Rich listened to that struggle. Even when he was in full time private practice, he blocked off time to do pro bono work for the uninsured . And as he and his wife Peg Durachko, who was not only his life partner but his dental partner, wound down their practice as they approached retirement, they brought their services to us, at a community health center that treated many people who had never seen a dentist in their lives.
They overcame the fear that one dental cleaning might lead to all the teeth falling out, and got things set right for the first time ever. Culturally competent dentistry – now those are healers who listen.
Shin stands for something else, too – Shadai, the almighty God. It is the letter on every mezuzah on every Jewish door, reminding us that God has our backs, and that we need to refresh ourselves on what God wants from us every time we enter or leave a room. And for Rich Gottfried, what God wanted from him was to be a blessing to others around him, through his talents in taking care of their shin-ayim.
Dr. Jerry Rabinowitz
“Do not console a person whose deceased relative lies before him” Pirke Avot 4:23
Well, now we have begun to bury them; the time of consolation for the families and community of my murdered friends has begun. They are no longer lying before us and we must begin to fix their memories in our minds.
Among the dead October 27th were two men who epitomized the title of this site: “Healers who Listen.” A third still clings to life and with God’s help may recover to help the rest of us heal. Over the next three days I will remember each of them.
Jerry Rabinowitz was laid to rest yesterday, October 30th. In the hour before the funeral I was with a friend who told me that Jerry had been his doctor. With a wry smile, he told me,
“The first time I went to him we were in there for an hour and a half – and the first thirty minutes had nothing to do with my health.”
He listened to get to know the person sitting in front of him before diving into the rabbit hole of the purely physical.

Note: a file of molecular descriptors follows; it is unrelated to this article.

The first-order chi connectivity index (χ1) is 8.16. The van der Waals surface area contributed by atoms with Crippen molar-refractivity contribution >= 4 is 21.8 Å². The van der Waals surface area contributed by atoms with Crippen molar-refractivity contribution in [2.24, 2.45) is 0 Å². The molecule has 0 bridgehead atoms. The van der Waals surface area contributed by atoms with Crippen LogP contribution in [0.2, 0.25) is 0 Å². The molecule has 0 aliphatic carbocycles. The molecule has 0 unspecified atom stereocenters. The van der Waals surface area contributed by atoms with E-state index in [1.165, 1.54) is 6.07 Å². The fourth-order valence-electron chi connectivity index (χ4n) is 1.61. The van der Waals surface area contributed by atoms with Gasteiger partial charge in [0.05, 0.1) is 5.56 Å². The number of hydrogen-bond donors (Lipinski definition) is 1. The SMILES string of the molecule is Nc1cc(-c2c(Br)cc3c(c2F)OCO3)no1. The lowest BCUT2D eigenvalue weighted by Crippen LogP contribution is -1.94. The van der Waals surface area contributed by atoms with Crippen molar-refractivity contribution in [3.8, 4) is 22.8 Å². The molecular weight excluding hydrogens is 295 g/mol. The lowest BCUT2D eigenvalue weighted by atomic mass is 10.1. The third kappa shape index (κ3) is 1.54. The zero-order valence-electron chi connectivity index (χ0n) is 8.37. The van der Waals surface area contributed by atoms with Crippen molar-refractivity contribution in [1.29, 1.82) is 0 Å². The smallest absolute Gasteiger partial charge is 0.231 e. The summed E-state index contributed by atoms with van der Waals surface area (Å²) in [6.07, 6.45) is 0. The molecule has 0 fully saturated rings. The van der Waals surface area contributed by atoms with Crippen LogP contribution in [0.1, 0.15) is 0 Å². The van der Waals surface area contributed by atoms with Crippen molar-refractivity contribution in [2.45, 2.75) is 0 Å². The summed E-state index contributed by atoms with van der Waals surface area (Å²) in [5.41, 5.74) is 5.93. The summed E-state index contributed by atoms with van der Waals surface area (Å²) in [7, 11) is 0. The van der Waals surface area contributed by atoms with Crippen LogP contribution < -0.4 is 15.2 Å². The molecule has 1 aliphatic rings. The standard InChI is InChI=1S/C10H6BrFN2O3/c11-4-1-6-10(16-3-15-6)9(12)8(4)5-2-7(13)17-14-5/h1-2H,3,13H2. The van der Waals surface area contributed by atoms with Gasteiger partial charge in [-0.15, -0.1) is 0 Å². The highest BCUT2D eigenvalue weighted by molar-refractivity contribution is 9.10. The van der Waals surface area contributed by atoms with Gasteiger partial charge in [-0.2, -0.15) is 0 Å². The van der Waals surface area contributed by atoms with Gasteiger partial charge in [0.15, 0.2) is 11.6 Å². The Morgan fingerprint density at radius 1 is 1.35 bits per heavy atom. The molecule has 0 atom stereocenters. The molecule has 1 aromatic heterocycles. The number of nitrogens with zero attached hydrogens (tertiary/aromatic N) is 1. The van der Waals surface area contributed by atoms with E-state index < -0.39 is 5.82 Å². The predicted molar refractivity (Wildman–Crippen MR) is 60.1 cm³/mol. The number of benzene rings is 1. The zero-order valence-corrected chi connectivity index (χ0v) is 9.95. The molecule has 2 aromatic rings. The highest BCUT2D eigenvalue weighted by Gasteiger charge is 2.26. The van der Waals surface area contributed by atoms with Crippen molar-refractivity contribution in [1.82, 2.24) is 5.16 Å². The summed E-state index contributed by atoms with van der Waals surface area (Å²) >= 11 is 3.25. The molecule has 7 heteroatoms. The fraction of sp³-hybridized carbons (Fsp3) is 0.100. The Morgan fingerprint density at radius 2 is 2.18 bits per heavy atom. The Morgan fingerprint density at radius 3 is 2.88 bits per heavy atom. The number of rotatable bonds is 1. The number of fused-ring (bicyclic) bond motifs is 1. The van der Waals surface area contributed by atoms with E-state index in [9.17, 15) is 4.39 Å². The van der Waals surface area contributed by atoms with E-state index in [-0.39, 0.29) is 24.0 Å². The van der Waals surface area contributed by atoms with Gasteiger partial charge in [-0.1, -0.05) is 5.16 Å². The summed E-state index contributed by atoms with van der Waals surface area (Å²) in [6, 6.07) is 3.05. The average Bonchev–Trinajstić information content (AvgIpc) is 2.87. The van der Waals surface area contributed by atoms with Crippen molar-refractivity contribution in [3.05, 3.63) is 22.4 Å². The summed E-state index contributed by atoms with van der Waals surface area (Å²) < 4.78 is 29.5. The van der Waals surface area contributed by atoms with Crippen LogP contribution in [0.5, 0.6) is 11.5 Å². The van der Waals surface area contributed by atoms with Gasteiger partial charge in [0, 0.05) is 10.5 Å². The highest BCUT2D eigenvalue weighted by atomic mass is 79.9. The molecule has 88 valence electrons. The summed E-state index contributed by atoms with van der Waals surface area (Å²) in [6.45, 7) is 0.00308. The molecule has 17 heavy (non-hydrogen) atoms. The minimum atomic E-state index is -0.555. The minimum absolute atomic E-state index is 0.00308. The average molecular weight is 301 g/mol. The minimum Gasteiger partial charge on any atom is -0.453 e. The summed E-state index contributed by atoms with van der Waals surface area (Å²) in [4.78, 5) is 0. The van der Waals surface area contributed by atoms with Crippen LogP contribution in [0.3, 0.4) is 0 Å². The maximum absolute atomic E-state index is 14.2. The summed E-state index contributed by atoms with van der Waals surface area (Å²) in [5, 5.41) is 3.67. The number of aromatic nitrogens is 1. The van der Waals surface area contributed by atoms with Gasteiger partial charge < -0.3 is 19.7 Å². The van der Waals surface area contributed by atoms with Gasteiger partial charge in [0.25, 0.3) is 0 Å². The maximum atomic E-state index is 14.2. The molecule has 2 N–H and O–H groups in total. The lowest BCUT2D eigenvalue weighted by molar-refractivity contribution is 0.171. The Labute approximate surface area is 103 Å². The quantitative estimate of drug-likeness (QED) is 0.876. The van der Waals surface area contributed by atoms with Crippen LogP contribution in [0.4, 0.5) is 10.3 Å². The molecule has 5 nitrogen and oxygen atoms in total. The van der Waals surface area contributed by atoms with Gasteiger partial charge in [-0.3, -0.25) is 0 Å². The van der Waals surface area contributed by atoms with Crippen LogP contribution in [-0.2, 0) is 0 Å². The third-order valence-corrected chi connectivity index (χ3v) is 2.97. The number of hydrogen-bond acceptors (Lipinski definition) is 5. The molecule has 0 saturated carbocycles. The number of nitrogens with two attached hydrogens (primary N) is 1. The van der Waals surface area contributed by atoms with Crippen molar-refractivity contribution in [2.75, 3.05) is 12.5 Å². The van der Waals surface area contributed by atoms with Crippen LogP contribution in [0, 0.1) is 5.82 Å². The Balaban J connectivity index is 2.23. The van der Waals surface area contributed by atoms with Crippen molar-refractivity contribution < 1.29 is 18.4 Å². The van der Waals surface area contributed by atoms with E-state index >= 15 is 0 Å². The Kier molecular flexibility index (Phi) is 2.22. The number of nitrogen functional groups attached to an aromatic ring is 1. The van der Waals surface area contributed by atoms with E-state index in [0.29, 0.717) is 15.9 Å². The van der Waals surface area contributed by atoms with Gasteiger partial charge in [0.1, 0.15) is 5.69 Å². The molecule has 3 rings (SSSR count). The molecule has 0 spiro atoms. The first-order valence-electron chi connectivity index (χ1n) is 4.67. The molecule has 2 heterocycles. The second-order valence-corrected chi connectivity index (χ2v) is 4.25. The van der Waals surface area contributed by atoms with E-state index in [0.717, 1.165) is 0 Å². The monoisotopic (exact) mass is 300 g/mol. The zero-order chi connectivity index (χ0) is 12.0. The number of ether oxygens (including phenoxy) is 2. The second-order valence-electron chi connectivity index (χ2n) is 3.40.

At the funeral, Jerry’s partner Ken Cieselka spoke of “their finest hour” as a practice – the late 1980s, when they began caring for patients with HIV/AIDS. The disease was then incurable, and the people suffering from it were then considered by many to be untouchable.
But not by Jerry and Ken. They listened to the voice of suffering that no one else would ease, and understood it was their responsibility to do so.
At the synagogue, Jerry heard gunfire. In that sound, he did not hear a warning to get out. He heard people being hurt, of people who would need his help.
There is a Jewish concept that the choleh l’faneinu, the ill person in front of us, should get our attention first. For Jerry even being aware of that person’s illness or suffering, even in danger, even where he could not see them, put them l’fanav, right in front of him, where he had to help them.
He listened, and met his end as he lived his life, caring for people.
I assume Jerry did not have a chance to read Healing People, Not Patients; it was only published a month ago and he was as busy as I was. The truth is that he did not need to read my manifesto of compassionate, personal healing. He lived it; he could have written it himself.
Here are profiles of Dr. Gottfried, Dr. Rabinowitz, and the other nine victims of this attack.
Dr. Weinkle concluded his note to me, writing,
“ The good news is that unlike other pogroms that have afflicted my people over the centuries, this one was carried out by a lone wolf and the majority of our neighbors are on our side, not the side of the perpetrators. There is strength and hope in that beyond measure.”
Visit Dr. Weinkle’s website , Healers Who Listen
On the second anniversary of the tragedy, two other health care professionals reflect on their ordeal and recovery.
“Of the 13 worshipers shot that day, Andrea Wedner, a member of Tree of Life, and Dan Leger, a member of Dor Hadash, were the only two to survive. Now, two years later, although life is forever changed for both of them, they remain strong and resilient, determined to infuse their lives with meaning.”
sharing the HEART of health
Thank you for joining me to honor Dr. Weinkle’s colleagues. Please share this post and my review of his enlightening book, HEALING PEOPLE, NOT PATIENTS.